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The Statesman

The Student News Site of Stony Brook University

The Statesman

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    The Golden Compass

    Films have long been considered as a means of escape from everyday life and never is that more possible than watching one of science fiction or fantasy. For almost a decade now Hollywood has been producing a number of series based on other-world novels; Lord of the Rings, Harry Potter, Chronicles of Narnia, and the recent Stardust. This weekend’s The Golden Compass‘ source material is Northern Lights written by Philip Pullman.

    The very quick introduction claims there are a great many parallel worlds and of an important particle material called Dust. However, the Magisterium government has made it blasphemous to mention its existence. Every human soul is in an animal form called a Daemon. The pairs experience the same emotions and acts as a voice of intuition and advice. The human and Daemon are literally soul mates and if the connection is broken, death comes soon after.

    Dakota Blue Richards is Lyra, the headstrong and clever girl who is able to read the last surviving alethiometer or ‘golden compass’ answers of truth fulfilling a prophecy which leads to war. The golden compass itself is the most advanced Magic 8 Ball ever manufactured.

    Nicole Kidman gives a chilling yet graceful performance as Mrs. Coulter, a powerful woman of the government. Daniel Craig, as Lyra’s closest relative Lord Asriel, is an adventurous scientist seeking the knowledge and truth of Dust in the Arctic. He is both a help and threat to the government’s supremacy.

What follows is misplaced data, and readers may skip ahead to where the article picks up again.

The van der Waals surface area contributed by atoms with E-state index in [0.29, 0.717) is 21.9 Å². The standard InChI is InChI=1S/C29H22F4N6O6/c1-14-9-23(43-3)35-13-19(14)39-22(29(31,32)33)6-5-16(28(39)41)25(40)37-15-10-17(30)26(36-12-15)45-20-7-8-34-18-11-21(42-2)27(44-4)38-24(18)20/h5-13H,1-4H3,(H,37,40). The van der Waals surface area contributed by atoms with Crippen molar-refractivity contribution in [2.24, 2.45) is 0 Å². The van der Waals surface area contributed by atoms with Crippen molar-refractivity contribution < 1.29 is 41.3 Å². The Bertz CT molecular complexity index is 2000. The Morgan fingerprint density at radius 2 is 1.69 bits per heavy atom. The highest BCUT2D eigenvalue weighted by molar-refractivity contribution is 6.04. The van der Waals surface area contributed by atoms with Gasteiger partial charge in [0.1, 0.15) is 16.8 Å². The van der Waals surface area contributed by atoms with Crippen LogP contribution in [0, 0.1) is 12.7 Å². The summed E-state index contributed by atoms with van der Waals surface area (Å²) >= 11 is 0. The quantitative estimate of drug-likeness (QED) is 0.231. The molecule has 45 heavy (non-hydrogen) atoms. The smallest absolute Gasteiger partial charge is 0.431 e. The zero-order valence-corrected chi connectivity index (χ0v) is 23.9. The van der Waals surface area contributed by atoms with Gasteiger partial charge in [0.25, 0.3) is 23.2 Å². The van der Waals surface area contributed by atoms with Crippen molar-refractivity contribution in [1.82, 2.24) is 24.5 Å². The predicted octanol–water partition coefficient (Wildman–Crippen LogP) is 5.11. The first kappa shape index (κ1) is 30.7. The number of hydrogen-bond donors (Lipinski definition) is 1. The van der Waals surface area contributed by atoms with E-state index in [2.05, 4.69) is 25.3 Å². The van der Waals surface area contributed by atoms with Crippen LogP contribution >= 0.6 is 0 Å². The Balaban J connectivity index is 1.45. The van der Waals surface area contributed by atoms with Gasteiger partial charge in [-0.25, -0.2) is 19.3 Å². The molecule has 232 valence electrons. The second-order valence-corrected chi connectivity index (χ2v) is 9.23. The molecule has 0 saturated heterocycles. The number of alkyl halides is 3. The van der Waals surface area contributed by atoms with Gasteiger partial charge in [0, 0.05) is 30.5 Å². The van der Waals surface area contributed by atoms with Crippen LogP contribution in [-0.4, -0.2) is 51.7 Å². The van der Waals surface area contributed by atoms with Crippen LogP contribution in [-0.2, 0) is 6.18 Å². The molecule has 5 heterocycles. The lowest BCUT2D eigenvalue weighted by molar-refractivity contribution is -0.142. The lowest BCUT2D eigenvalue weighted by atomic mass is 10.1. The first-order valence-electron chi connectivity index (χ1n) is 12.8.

Lyra’s team of support is an eclectic group of Gyptians, a Texas ‘aeronaut’ with a flying boat, Lorek the armored ice bear, and the witches of Lake Enara led by Serafina Pekkala. They all come to Lyra’s rescue at just the right times. Her enemies are rather institutions than individuals. She must disobey The Magisterium to find and save those she cares about. It is a battle between the deviants and the megalomaniacs.

    The Golden Compass is almost a parody or satire of fantasy epics. It is obvious who are the heroes and villains, the hero’s personality of independence and quick wit, a team to help the hero, and the hero’s mission of savior that is thwarted by the villain. In this case, it is a heroine versus villainess with a not-so-shocking revelation of what binds them. And of course the main themes are metaphysical for the real world.

    There has been some controversy centered on the film’s ‘non-Christian’ story that is based on the novel’s ‘non-religion’ allegory. But Hollywood had to make it palatable for audiences, especially since its release is just weeks before Christmas. Just as the books are deserving of intense study for its philosophy, the film will become one to be studied for its adaptation inclusions and absences.

    It seems odd at first why The Golden Compass received a PG-13 rating by the MPAA but there are many elements that younger audiences may not understand or relate to that older viewers would.

    There is more adult humor than expected and a slight King Kong-ish relationship between Lyra and Lorek, the polar bear. The one scene that exemplifies the MPAA’s description of ‘fantasy violence,’ though, is a fight between two ice bears with an ending that received unanimous applause at the film’s press screening.

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